Turkey – An assailant opened fire on a police car on the 20 Jan 17 in Istanbul, just hours after two other attacks against the police and Turkey's ruling party offices, media reports said. The series of assaults, which authorities suggested were the work of ultra-leftists, come as the nation is reeling from an unprecedented series of attacks and bombings. The shooter opened fire on officers in a car in the Esenyurt district of Istanbul, the Dogan news agency said. The assailant left a hand grenade before running away when officers shot back. No injuries were reported. The attack came in the same area where the gunman blamed for the New Year shooting on an elite nightclub in Istanbul was arrested. Saturday's gunfire came less than 12 hours after two rocket attacks in the city on a police headquarters and the ruling Justice and Development (AKP) Party's Istanbul offices late on the 20 Jan 17. No one was killed or injured in any of the three attacks, local media said. Images in Turkish media showed an unexploded rocket which had become stuck in a framed text of the Turkish national anthem inside the AKP offices. No group claimed responsibility for the attacks but authorities suggested the outlawed ultra-leftist Revolutionary People's Liberation Party-Front (DHKP-C) could be to blame. Turkey's Prime Minister Binali Yildirim said there was speculation that a "leftist terror group" was the culprit but said it was not clear which one, referring to the DHKP-C and another. In recent years, there have been sporadic attacks by radicals from the DHKP-C, which seeks a Marxist revolution in Turkey and espouses a fiercely anti-Western agenda. The attacks happened as the Turkish parliament in Ankara was voting on a draft bill to expand President Recep Tayyip Erdogan's powers, which was approved in the early hours of the 21 Jan 17. EU Affairs Minister Omer Celik said on Twitter such attacks target people and security services, but they also target "politics and tr(y) to influence decision making mechanisms". After multiple bombings in 2016 blamed on jihadists and Kurdish militants, the New Year began with the bloody attack on Istanbul's Reina club which killed 39 people.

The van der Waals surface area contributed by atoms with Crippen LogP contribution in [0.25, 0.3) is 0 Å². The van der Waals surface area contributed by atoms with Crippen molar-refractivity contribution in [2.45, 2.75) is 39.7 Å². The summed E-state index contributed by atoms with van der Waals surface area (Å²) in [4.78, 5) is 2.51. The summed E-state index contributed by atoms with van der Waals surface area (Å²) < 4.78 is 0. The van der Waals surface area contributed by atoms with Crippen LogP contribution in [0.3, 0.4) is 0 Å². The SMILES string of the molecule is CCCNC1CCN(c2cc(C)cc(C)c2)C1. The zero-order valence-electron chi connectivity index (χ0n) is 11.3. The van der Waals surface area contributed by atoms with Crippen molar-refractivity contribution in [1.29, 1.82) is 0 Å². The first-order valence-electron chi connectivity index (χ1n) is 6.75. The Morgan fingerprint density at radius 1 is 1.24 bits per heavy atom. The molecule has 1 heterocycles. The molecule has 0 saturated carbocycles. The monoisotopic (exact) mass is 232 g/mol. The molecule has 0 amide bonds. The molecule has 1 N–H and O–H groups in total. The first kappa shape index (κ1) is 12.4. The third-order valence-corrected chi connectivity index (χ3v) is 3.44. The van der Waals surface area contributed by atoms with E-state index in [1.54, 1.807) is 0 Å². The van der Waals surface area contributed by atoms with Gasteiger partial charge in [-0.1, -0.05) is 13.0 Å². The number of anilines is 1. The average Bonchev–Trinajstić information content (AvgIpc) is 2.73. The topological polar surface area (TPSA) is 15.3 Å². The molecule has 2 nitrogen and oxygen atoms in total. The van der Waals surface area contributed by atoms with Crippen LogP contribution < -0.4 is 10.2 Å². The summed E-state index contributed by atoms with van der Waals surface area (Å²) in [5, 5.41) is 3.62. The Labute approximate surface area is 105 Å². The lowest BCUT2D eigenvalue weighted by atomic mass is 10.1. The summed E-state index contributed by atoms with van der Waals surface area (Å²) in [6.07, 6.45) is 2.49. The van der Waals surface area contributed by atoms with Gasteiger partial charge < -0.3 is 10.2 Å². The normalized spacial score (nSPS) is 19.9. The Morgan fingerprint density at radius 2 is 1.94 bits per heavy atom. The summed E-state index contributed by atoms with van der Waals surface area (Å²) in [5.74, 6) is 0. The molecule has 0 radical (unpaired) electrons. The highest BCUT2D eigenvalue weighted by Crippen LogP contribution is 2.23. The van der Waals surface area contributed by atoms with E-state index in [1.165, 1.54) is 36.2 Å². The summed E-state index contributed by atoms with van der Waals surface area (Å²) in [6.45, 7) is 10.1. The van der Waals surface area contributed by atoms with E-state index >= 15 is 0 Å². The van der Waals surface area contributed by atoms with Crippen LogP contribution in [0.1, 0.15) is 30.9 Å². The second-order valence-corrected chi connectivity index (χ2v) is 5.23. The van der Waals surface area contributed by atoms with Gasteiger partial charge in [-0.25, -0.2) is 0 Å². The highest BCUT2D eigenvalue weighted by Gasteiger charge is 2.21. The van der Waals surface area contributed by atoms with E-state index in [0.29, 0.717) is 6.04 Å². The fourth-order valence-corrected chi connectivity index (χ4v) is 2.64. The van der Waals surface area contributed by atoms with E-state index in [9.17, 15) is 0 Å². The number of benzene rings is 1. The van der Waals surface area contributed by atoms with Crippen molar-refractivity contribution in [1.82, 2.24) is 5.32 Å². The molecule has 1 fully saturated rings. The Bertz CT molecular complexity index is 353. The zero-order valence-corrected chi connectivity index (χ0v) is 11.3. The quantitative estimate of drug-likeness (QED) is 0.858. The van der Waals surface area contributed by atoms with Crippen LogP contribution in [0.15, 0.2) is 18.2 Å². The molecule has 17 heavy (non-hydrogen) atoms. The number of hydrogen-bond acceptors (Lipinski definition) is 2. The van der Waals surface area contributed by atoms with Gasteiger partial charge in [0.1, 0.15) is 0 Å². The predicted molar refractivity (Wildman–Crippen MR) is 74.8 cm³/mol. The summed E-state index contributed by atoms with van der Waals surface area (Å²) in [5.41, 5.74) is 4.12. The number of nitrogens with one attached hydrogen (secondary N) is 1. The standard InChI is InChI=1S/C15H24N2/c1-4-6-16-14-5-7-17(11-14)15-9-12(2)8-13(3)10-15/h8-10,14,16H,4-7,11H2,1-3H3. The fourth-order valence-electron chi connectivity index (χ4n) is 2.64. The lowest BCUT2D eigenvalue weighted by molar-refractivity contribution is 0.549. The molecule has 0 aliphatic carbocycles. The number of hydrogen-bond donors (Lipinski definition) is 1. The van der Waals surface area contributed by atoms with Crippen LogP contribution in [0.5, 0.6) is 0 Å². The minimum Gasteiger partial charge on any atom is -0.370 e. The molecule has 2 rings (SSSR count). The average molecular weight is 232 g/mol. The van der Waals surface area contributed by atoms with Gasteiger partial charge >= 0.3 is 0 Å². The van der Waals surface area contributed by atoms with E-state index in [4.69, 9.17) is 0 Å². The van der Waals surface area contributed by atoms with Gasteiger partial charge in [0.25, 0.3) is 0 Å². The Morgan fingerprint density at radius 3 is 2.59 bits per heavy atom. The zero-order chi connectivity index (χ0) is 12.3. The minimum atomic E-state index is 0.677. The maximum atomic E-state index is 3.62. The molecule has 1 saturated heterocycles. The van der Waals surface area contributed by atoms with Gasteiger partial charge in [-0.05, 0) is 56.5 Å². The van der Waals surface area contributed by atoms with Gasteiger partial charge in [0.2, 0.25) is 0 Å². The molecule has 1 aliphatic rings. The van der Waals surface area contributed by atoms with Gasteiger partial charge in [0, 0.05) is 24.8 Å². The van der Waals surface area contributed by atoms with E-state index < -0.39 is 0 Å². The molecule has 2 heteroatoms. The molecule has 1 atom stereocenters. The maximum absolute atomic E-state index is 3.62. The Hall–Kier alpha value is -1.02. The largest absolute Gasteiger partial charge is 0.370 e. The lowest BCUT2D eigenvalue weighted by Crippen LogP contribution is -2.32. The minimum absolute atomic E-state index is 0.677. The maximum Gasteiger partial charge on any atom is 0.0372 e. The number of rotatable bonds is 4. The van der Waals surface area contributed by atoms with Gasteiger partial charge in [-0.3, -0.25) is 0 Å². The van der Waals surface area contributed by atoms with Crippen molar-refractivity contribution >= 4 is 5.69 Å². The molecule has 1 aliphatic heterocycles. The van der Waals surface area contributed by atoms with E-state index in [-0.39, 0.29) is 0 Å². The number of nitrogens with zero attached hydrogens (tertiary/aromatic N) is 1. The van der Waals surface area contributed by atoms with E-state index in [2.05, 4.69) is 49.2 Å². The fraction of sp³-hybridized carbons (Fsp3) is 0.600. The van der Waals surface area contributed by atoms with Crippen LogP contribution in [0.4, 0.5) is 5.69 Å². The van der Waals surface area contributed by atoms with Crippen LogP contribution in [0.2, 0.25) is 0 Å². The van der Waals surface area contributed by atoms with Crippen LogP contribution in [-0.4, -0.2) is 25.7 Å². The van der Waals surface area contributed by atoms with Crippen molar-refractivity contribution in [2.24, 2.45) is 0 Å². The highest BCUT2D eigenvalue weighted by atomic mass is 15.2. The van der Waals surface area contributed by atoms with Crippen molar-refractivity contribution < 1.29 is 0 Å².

It was later claimed by the Islamic State group.
Ukraine/Iran – Ukraine has announced that it has seized an airplane destined for Iran loaded with arms at Kiev’s Zhulyany Airport. The plane was reported on the 29 Jan 17 carrying Russian-made anti-tank guided missiles. The Russian agency Interfax confirmed that the weapons were discovered by Ukraine’s border police in Kiev’s airport following a search of 17 containers that were not registered in the flight’s cargo manifesto. A spokesman said that three containers were found to be storing the missiles, which are light weight, infrared guided anti-tank missiles, while the remaining storage boxes contained airplane spare parts. During an investigation, the airliner’s crew members, whose origin of either Iranian or Ukrainian has yet to be confirmed, denied knowledge of the weapons shipment. The shipment was later confiscated by Ukrainian authorities for violating international law governing the transport of goods and weapons. Most UN sanctions on Iran were lifted a year ago under a deal Iran made with Britain, France, Germany, China, Russia, the United States and the European Union to curb its nuclear program. But Iran is still subject to an arms embargo and other restrictions, which are not technically part of the nuclear agreement.